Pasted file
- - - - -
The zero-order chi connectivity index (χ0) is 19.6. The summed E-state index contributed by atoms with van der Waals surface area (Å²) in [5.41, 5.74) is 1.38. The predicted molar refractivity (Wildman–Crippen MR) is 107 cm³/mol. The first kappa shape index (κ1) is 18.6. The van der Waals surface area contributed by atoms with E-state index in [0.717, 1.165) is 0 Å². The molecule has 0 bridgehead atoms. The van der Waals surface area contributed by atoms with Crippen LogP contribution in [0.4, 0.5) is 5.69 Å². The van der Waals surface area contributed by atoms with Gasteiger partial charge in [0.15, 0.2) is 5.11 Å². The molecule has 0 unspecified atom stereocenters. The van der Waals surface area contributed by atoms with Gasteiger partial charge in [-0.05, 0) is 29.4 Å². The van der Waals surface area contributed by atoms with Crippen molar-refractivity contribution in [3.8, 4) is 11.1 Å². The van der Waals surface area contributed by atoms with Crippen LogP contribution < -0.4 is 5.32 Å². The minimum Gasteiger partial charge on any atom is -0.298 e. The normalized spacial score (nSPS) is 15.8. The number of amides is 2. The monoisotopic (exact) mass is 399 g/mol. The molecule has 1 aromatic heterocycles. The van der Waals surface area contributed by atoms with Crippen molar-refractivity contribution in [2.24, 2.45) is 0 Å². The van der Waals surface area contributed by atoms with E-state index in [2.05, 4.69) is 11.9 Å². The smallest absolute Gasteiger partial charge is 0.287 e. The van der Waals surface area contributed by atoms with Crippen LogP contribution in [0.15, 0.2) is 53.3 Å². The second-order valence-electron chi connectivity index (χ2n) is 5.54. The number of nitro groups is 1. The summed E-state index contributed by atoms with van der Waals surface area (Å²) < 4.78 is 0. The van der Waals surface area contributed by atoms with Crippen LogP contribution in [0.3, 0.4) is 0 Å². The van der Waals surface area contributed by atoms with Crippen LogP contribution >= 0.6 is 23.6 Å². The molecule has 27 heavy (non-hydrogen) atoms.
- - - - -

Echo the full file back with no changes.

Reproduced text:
The zero-order chi connectivity index (χ0) is 19.6. The summed E-state index contributed by atoms with van der Waals surface area (Å²) in [5.41, 5.74) is 1.38. The predicted molar refractivity (Wildman–Crippen MR) is 107 cm³/mol. The first kappa shape index (κ1) is 18.6. The van der Waals surface area contributed by atoms with E-state index in [0.717, 1.165) is 0 Å². The molecule has 0 bridgehead atoms. The van der Waals surface area contributed by atoms with Crippen LogP contribution in [0.4, 0.5) is 5.69 Å². The van der Waals surface area contributed by atoms with Gasteiger partial charge in [0.15, 0.2) is 5.11 Å². The molecule has 0 unspecified atom stereocenters. The van der Waals surface area contributed by atoms with Gasteiger partial charge in [-0.05, 0) is 29.4 Å². The van der Waals surface area contributed by atoms with Crippen molar-refractivity contribution in [3.8, 4) is 11.1 Å². The van der Waals surface area contributed by atoms with Crippen LogP contribution < -0.4 is 5.32 Å². The minimum Gasteiger partial charge on any atom is -0.298 e. The normalized spacial score (nSPS) is 15.8. The number of amides is 2. The monoisotopic (exact) mass is 399 g/mol. The molecule has 1 aromatic heterocycles. The van der Waals surface area contributed by atoms with Crippen molar-refractivity contribution in [2.24, 2.45) is 0 Å². The van der Waals surface area contributed by atoms with E-state index in [2.05, 4.69) is 11.9 Å². The smallest absolute Gasteiger partial charge is 0.287 e. The van der Waals surface area contributed by atoms with Crippen LogP contribution in [0.15, 0.2) is 53.3 Å². The second-order valence-electron chi connectivity index (χ2n) is 5.54. The number of nitro groups is 1. The summed E-state index contributed by atoms with van der Waals surface area (Å²) < 4.78 is 0. The van der Waals surface area contributed by atoms with Crippen LogP contribution in [0.3, 0.4) is 0 Å². The van der Waals surface area contributed by atoms with Crippen LogP contribution >= 0.6 is 23.6 Å². The molecule has 27 heavy (non-hydrogen) atoms.